In continuing to connect with our community during these challenging times, we recently spoke with Johnny Mears (CF-L3) CFHQ Seminar Staff. Johnny is a long-time athlete and incredibly knowledgeable coach, and he offers solid guidance for how to stay fit, healthy, and happy — even in the midst of chaos.

TWL x Johnny Mears

What’s the most important thing people need to remember right now?

First, I’d like to say during this time of fear and uncertainty, be kind to yourself. No, you might not have access to all the things you did at the gym. Your diet might be a little funky. Yes, fear and stress affect everything in your body. Just know that with all this going in, your body might not feel as good, you have to get very creative (I’ll help with that), and as long as we eat good most of the time, the slips won’t matter as much.

Tell us a little more about your background.

Here we go! I have been working in the fitness game a long time (almost 30 years, sheesh). I am a CrossFit guy, but I understand all types of training. I am very lucky to have been doing CF for some time (10 years), and have amassed a quite extensive home gym.

I have adjustable dumbbells (5-50#), which really help with space. Kettlebells, slam balls, medicine balls, pull up/squat rig for the lifting. For the cardio, I have an Assault Bike, Concept 2 Rower, Concept 2 Ski Erg, jump rope, and feet for running.

johnny working with dumbbells

What’s one of the biggest challenges you’re noticing with athletes at the moment?

Here is a question I get a lot online: “Coach, I don’t have a lot of weight. What do I do to get strong?” I can tell ya that what a lot of you have now is time!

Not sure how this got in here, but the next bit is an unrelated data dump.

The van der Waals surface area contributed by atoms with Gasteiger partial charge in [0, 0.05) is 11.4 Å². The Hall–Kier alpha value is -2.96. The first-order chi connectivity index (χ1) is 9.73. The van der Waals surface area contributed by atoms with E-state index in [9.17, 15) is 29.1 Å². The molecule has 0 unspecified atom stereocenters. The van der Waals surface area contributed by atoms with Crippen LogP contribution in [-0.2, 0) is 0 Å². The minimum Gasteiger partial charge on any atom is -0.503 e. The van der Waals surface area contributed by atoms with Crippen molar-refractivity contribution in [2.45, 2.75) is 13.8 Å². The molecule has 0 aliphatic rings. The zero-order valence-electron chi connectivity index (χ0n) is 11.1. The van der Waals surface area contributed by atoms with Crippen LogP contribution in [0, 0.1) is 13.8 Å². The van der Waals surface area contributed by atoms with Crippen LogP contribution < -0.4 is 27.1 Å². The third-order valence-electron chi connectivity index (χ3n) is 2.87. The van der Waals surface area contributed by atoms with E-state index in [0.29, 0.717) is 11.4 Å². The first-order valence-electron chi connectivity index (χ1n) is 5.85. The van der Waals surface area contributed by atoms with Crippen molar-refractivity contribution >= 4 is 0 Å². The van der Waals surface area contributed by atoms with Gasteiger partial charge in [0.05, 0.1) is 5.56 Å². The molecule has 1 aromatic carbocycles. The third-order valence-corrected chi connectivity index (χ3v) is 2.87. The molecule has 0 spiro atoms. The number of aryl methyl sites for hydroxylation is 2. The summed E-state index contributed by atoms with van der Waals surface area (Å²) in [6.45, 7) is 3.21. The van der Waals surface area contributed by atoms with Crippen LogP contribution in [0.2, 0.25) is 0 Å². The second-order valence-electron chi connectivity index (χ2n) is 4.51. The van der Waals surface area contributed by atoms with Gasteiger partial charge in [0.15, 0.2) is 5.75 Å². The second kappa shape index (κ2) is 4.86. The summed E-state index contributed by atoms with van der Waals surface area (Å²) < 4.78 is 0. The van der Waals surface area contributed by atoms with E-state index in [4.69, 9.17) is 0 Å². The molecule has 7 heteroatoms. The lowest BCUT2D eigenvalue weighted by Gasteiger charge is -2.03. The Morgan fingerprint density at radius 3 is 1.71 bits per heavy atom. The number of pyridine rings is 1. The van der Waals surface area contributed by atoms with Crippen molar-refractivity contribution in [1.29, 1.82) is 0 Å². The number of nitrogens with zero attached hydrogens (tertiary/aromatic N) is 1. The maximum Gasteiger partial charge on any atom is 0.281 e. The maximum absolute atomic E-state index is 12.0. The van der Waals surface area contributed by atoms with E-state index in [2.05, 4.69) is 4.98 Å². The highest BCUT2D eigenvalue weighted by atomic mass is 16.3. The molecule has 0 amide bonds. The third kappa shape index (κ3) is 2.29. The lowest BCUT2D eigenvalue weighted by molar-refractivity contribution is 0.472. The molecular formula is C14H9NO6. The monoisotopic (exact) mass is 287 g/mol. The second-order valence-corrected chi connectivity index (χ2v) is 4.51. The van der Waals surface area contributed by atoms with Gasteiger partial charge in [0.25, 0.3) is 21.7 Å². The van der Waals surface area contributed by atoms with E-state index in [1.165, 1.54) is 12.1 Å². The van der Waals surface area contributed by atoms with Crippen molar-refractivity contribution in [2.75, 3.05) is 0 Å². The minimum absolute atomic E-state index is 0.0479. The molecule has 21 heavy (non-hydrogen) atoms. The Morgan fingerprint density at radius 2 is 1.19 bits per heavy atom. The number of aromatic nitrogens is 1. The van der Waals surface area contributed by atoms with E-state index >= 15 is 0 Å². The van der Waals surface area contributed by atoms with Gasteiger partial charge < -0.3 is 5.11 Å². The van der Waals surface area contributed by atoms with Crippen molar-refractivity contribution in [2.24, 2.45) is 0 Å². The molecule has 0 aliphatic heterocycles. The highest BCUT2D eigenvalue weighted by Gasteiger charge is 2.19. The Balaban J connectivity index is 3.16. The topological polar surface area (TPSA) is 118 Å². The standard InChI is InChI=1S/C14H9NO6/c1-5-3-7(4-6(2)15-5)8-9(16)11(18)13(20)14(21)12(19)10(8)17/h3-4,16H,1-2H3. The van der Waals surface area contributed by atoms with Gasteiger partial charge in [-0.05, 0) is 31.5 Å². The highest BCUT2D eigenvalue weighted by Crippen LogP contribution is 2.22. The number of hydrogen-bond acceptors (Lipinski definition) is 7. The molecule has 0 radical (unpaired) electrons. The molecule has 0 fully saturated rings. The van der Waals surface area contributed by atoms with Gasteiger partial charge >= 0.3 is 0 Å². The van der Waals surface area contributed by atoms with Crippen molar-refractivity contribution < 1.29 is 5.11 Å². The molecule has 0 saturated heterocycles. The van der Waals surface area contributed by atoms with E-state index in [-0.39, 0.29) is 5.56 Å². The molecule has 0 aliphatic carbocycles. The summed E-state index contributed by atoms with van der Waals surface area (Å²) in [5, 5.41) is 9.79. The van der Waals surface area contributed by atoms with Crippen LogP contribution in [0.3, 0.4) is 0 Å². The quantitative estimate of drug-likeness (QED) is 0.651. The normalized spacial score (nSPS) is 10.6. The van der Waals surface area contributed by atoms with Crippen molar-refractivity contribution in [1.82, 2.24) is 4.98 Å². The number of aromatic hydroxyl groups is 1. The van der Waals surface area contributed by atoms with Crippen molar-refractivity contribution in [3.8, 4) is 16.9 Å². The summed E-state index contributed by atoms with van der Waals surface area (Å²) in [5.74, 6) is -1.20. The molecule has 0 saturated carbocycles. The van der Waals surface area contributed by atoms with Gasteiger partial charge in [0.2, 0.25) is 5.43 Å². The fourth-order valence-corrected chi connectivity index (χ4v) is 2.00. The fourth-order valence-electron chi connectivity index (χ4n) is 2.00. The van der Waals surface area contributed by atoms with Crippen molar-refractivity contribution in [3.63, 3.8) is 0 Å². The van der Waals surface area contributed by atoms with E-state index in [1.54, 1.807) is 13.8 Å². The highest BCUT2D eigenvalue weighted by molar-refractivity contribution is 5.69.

What I really mean is that time is something to play with. Maybe it’s time under tension or tabata intervals. Think of how to make light weight feel very heavy. A good example of this is tempo lifting. Let’s say, for example, you’re doing a dumbbell goblet squat and the tempo is going to be a 45×1.

The first number is the time you spend in the eccentric (lowering/lengthening of the muscle) phase, so, 4 seconds down. The second number is the hold (pause) at the bottom of the squat, so, 5 seconds. The third is the concentric time (or “up” phase/shorting of the muscle). “x” means stand fast.

The last number is how long you wait between reps. A 1 usually means a second, or one breath.

Now, when you slow things down, you spend more time under tension and get fatigued much quicker. You will also find better positions in your lifts, as well as more muscle fiber recruitment. Strength will go through the roof.

Here is another example of tempo. Let’s go 5/10/5/1 for 2 reps of a squat. You will descend for 5 seconds, hold in the bottom for 10 seconds, on the way up you will move slow and take 5 seconds to stand all the way up, take a big breath, and do it again! I’m sweating just typing that.

You can use tempos for pretty much any lift and even gymnastics.

coach johnny home gym
Using bands and kettlebells to increase the challenge

The other way to play with time is intervals. Some we may know, and others may be new. Here are a few:

  • 30 on/30 off
  • 1 min on/1 min off
  • 1:1 work rest
  • EMOM
  • Tabata